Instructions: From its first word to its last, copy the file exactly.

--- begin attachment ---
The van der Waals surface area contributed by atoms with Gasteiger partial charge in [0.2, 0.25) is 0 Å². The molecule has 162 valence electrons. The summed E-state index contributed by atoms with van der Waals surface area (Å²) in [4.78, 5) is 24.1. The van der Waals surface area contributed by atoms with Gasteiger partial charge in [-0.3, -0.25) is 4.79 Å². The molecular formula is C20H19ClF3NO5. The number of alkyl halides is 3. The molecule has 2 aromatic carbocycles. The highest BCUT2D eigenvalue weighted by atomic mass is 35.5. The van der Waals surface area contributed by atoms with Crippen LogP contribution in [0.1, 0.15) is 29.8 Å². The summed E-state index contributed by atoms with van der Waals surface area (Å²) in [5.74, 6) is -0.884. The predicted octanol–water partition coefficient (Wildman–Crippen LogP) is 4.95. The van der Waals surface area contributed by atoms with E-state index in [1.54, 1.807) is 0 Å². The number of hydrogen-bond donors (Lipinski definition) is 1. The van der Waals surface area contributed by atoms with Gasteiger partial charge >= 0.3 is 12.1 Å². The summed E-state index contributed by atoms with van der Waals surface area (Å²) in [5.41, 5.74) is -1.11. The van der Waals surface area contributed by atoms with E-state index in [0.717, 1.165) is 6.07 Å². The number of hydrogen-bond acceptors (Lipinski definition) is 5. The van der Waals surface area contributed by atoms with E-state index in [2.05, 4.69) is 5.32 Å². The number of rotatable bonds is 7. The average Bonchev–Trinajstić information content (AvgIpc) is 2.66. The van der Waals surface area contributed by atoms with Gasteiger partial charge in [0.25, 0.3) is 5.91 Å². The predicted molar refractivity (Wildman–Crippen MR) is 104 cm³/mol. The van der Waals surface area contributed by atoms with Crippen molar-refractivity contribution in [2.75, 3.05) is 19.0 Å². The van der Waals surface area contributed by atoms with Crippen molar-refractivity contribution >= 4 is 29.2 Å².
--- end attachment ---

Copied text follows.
The van der Waals surface area contributed by atoms with Gasteiger partial charge in [0.2, 0.25) is 0 Å². The molecule has 162 valence electrons. The summed E-state index contributed by atoms with van der Waals surface area (Å²) in [4.78, 5) is 24.1. The van der Waals surface area contributed by atoms with Gasteiger partial charge in [-0.3, -0.25) is 4.79 Å². The molecular formula is C20H19ClF3NO5. The number of alkyl halides is 3. The molecule has 2 aromatic carbocycles. The highest BCUT2D eigenvalue weighted by atomic mass is 35.5. The van der Waals surface area contributed by atoms with Crippen LogP contribution in [0.1, 0.15) is 29.8 Å². The summed E-state index contributed by atoms with van der Waals surface area (Å²) in [5.74, 6) is -0.884. The predicted octanol–water partition coefficient (Wildman–Crippen LogP) is 4.95. The van der Waals surface area contributed by atoms with E-state index in [1.54, 1.807) is 0 Å². The number of hydrogen-bond donors (Lipinski definition) is 1. The van der Waals surface area contributed by atoms with Gasteiger partial charge >= 0.3 is 12.1 Å². The summed E-state index contributed by atoms with van der Waals surface area (Å²) in [5.41, 5.74) is -1.11. The van der Waals surface area contributed by atoms with E-state index in [0.717, 1.165) is 6.07 Å². The number of hydrogen-bond acceptors (Lipinski definition) is 5. The van der Waals surface area contributed by atoms with E-state index in [2.05, 4.69) is 5.32 Å². The number of rotatable bonds is 7. The average Bonchev–Trinajstić information content (AvgIpc) is 2.66. The van der Waals surface area contributed by atoms with Gasteiger partial charge in [0.25, 0.3) is 5.91 Å². The predicted molar refractivity (Wildman–Crippen MR) is 104 cm³/mol. The van der Waals surface area contributed by atoms with Crippen molar-refractivity contribution in [2.75, 3.05) is 19.0 Å². The van der Waals surface area contributed by atoms with Crippen molar-refractivity contribution >= 4 is 29.2 Å².